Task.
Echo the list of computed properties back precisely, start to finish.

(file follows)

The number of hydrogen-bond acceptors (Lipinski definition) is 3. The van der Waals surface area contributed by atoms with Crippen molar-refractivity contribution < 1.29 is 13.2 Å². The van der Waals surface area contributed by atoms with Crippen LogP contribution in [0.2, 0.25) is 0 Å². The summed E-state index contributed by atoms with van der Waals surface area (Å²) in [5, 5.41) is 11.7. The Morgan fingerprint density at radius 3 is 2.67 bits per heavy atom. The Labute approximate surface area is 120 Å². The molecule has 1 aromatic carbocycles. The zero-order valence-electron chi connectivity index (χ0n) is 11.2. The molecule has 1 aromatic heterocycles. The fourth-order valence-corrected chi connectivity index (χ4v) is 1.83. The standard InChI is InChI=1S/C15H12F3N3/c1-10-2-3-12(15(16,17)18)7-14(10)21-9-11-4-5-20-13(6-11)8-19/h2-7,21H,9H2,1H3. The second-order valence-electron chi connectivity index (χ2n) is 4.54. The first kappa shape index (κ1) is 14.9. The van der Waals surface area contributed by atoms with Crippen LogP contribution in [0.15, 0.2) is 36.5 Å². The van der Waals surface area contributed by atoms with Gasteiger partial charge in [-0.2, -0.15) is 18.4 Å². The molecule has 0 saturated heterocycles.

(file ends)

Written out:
The number of hydrogen-bond acceptors (Lipinski definition) is 3. The van der Waals surface area contributed by atoms with Crippen molar-refractivity contribution < 1.29 is 13.2 Å². The van der Waals surface area contributed by atoms with Crippen LogP contribution in [0.2, 0.25) is 0 Å². The summed E-state index contributed by atoms with van der Waals surface area (Å²) in [5, 5.41) is 11.7. The Morgan fingerprint density at radius 3 is 2.67 bits per heavy atom. The Labute approximate surface area is 120 Å². The molecule has 1 aromatic carbocycles. The zero-order valence-electron chi connectivity index (χ0n) is 11.2. The molecule has 1 aromatic heterocycles. The fourth-order valence-corrected chi connectivity index (χ4v) is 1.83. The standard InChI is InChI=1S/C15H12F3N3/c1-10-2-3-12(15(16,17)18)7-14(10)21-9-11-4-5-20-13(6-11)8-19/h2-7,21H,9H2,1H3. The second-order valence-electron chi connectivity index (χ2n) is 4.54. The first kappa shape index (κ1) is 14.9. The van der Waals surface area contributed by atoms with Crippen LogP contribution in [0.15, 0.2) is 36.5 Å². The van der Waals surface area contributed by atoms with Gasteiger partial charge in [-0.2, -0.15) is 18.4 Å². The molecule has 0 saturated heterocycles.